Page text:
PG&E Cuts Power to a Half Million in Epic California Blackout

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PG&E Corp., the California utility giant forced into bankruptcy by two years of devastating wildfires, is carrying out the biggest planned blackout yet to keep power lines from sparking more blazes. Cutoffs began overnight Wednesday, with the first phase impacting about 513,000 customers.

The company began cutting power in an orchestrated shutoff that will eventually plunge almost 800,000 customers into darkness across Northern California, including parts of Napa Valley and Oakland. Altogether, more than 2.7 million people may be affected, based on city estimates and the average size of a U.S. household.

The shutoff is a key strategy for preventing its power lines from sparking another deadly — and costly — conflagration. Never before have California utilities intentionally cut power to so many people for their own safety. Electricity will be go out in cities including Oakland and Berkeley, but San Francisco and Silicon Valley are expected to be excluded.

“This is unprecedented in terms of what all of us are facing as a community,” PG&E Vice President Sumeet Singh said at a media briefing Tuesday night. “We are doing everything we can to minimize the impact on our customers’ lives.”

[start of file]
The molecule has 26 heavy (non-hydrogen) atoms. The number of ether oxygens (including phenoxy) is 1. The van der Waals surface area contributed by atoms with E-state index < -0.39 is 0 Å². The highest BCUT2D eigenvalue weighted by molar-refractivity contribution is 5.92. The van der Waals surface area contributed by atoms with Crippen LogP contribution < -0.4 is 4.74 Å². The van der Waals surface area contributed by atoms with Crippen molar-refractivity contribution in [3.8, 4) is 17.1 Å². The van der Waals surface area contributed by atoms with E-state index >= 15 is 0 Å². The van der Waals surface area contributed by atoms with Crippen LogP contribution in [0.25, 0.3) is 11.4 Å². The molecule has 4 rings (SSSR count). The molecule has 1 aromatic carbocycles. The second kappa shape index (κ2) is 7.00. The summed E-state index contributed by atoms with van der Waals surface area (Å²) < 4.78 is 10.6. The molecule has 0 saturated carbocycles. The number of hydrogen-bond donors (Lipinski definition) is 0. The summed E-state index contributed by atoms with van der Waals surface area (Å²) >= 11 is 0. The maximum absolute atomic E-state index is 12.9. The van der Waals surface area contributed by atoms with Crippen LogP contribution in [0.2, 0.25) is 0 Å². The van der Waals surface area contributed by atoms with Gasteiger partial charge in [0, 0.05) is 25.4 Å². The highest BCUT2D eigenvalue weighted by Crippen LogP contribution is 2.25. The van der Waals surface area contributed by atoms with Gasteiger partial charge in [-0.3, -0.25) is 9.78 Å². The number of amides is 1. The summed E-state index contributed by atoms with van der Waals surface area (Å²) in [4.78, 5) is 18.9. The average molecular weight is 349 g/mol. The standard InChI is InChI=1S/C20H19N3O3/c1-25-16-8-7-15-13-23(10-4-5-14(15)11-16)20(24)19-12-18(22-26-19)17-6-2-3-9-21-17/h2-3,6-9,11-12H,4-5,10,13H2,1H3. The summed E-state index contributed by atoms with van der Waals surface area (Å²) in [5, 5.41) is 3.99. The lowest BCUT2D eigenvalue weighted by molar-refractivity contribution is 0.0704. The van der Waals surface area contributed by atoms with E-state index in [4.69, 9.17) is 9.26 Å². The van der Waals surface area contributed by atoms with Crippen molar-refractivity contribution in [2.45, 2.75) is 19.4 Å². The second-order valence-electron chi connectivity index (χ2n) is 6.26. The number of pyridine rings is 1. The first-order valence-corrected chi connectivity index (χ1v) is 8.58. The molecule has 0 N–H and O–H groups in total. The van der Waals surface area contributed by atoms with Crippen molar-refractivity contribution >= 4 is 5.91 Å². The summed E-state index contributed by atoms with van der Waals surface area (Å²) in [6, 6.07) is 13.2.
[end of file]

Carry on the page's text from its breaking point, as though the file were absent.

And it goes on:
The shutoff will occur in three phases. The second stage will occur around noon and affect 234,000. The last phase is being considered for the southernmost portions of PG&E’s service area, impacting 42,000.

“There is a pretty significant fire risk across California,” said Marc Chenard, a senior branch forecaster with the U.S. Weather Prediction Center in College Park, Maryland. “The biggest threat looks to be today and continuing into the day tomorrow.”

As California’s climate warms and dries, the massive blackouts could become a new, annual ordeal. The shutoff warning came two years to the day after wildfires tore through Napa and Sonoma counties, and 11 months after one of PG&E’s transmission lines triggered the Camp Fire, which leveled the town of Paradise and killed 86 people.

“We have a grid that was built to manage a set of circumstances that don’t exist anymore,” said Michael Wara, director of the Climate and Energy Policy Program at Stanford University. “We are having to adapt to new circumstances brought about by climate change.”

He estimated PG&E’s blackout for two days could have an economic impact of as much as $2.6 billion, using a planning tool developed by Lawrence Berkeley National Laboratory.

The cities affected warned residents to brace for six days without power. California’s transportation agency said it was preparing to close two major tunnels in the region due to the loss of power.

Meanwhile, Edison International’s Southern California Edison utility said it was weighing cutting power to 106,000 homes and businesses, most of them in the mountains east of Los Angeles.